By Nick Triggle
Health reporter, BBC News
Care at the hospital is now safe, the government says
There are still problems in emergency treatment at the hospital which was branded appalling last month.
The Healthcare Commission looked into care being provided by Stafford Hospital between 2005 and 2008 and concluded patients died needlessly.
A follow-up government review said care was now safe, but problems still existed over staffing and equipment.
Ministers also announced all hospitals in England will have to publish levels of complaints in light of the problems.
One of the main reasons the poor standard of care went unchecked for so long at Stafford was that complaints by patients went unheeded by the trust running the hospital and local health managers in charge of overseeing the service.
However, ministers also pointed out that the Stafford case was a local problem with no similar problems reported elsewhere.
Health Secretary Alan Johnson said: "I have been assured that there are significant improvements at Stafford Hospital, but it is clear there is more to do."
The Healthcare Commission reported in March that care and management at the hospital were so poor that receptionists were carrying out initial checks at A&E.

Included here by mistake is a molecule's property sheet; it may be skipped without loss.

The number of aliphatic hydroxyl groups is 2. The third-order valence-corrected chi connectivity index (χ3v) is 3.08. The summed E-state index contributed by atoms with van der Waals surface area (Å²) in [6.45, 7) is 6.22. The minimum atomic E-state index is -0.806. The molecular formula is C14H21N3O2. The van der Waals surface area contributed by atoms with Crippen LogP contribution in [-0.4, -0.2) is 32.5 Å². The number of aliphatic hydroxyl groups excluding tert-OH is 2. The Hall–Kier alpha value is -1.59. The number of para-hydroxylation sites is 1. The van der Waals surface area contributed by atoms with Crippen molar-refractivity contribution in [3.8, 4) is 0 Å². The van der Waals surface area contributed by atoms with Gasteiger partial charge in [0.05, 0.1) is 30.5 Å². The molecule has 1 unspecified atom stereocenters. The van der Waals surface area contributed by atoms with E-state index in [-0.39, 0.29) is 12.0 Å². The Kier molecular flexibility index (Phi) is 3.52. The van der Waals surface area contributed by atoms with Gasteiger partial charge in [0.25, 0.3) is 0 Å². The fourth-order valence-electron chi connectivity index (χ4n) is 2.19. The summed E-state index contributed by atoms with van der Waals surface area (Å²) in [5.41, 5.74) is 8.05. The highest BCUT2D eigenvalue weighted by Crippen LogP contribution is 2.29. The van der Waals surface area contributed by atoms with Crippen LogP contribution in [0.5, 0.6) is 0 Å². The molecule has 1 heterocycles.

The regulator also said the death rate during the three years covered was much higher than expected with the hospital seeing an extra 400 deaths than the average for the health service.
The problems were put down to bad management which meant there was an obsession with targets.
Ministers responded by ordering two reports - one by A&E tsar Sir George Alberti into the current standard of care at the hospital and the other by primary care tsar Dr David Colin-Thome on the lessons that could be learned.
Sir George's report said while £3.8m had been invested in new staff, recruitment and training in the past 12 months, there were still shortages in surgeons and nurses.
It also said in some cases, such as ventilation, there was not enough equipment, while bed occupancy was too high in places meaning there was not enough flexibility to cope with surges in patients.
Hospital chief executive Eric Morton said he accepted the findings, adding Stafford was "totally committed" to driving through improvements.
The second report specifically looked into why local health managers working for the local primary care trust and strategic health authority missed the problems.
It concluded the organisations did not do enough to seek out patient data.
The decision by the hospital to stop reporting patient complaints to the board was not challenged and the managers failed to look at complaints and surveys which indicated poor care.
The local health authority did order an investigation into Stafford Hospital in 2007, but it concluded there were no systematic failures.
Shadow health secretary Andrew Lansley said: "These reports do not sufficiently scrutinise what went wrong nor do they make a clear case for change.
"They are neither open nor independent enough.
"Whistle-blowing procedures were inadequate and neither review gets to the heart of why staff inside Stafford Hospital did not feel that they could speak out and stop what was going on."
Patient groups and the Tories have both called for a full public inquiry instead of the government review.